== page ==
European Medicines Agency advises doctors treating patients with nosocomial pneumonia with Doribax
Current dosing recommendations may not be enough for serious cases; no change in advice for all other approved indications
London, UK (June 22, 2012) - The European Medicines Agency has given new advice for the treatment of patients with nosocomial pneumonia, also known as hospital-acquired pneumonia, with Doribax (doripenem). A review of available data raises concerns that the currently approved dose of Doribax of 500mg every 8 hours may not be sufficient to treat all patients with nosocomial pneumonia, including ventilator-associated pneumonia.
Nosocomial pneumonia is caused by bacterial infection, and Doribax is one of a limited number of medicines available to treat this life-threatening disease.
Doctors should exercise particular caution in patients for whom non-fermenting gram-negative pathogens such as Pseudomonas aeruginosa and Acinetobacter are suspected or confirmed as the cause of infection. In some of these patients, doctors should consider initiating concomitant treatment with an aminoglycoside antibiotic.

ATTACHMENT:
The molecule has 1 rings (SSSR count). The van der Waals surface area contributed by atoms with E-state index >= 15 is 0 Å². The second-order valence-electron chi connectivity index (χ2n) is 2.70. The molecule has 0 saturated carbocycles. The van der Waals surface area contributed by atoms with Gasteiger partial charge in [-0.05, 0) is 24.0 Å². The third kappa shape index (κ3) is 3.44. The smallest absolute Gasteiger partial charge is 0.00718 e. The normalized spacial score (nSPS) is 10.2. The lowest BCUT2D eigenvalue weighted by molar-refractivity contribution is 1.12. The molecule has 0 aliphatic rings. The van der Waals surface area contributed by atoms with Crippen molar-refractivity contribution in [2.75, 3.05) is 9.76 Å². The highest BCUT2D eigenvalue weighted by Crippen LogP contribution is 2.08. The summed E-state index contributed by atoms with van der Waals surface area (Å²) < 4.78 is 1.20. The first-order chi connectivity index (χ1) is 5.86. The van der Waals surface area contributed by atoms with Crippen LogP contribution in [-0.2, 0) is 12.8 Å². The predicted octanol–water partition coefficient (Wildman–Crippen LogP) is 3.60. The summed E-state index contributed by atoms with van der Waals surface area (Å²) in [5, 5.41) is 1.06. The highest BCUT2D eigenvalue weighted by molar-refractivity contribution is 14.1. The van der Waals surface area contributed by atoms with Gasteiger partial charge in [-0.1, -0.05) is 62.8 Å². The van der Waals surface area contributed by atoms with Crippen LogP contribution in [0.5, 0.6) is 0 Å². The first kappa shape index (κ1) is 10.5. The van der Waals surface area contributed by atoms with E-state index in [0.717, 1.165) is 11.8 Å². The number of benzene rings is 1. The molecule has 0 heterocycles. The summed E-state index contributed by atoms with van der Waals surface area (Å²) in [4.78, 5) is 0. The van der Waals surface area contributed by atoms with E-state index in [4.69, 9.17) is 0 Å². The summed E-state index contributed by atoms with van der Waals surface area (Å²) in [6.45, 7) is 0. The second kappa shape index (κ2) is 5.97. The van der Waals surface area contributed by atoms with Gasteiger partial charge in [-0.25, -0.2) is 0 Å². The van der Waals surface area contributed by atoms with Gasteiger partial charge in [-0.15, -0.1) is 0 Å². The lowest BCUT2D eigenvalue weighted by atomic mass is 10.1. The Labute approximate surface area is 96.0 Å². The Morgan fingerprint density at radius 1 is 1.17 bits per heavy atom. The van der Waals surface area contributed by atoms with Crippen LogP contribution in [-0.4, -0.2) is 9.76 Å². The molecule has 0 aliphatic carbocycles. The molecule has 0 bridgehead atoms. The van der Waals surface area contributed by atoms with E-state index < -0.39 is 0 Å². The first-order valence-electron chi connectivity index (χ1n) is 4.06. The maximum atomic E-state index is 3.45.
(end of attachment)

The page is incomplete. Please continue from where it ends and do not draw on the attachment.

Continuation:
The review of Doribax was initiated following the early termination of a study by the marketing authorisation holder in patients with ventilator-associated pneumonia. The study tested a fixed 7-day treatment course with 1g Doribax against a fixed 10-day course with 1g of a comparator drug (imipenem/cilastatin). The study was stopped following a recommendation from an independent data monitoring committee because the patients treated with Doribax were less likely to recover than the patients in the comparator group.
The Committee therefore concluded that the benefits of Doribax continue to outweigh its risks but recommended updating the prescribing information to allow using a higher dose in certain patients with hospital-acquired pneumonia and to clarify the recommendations and warnings on the use of Doribax in different types of bacterial infection.
European Medicines Agency (EMA), 22.06.2012 (tB).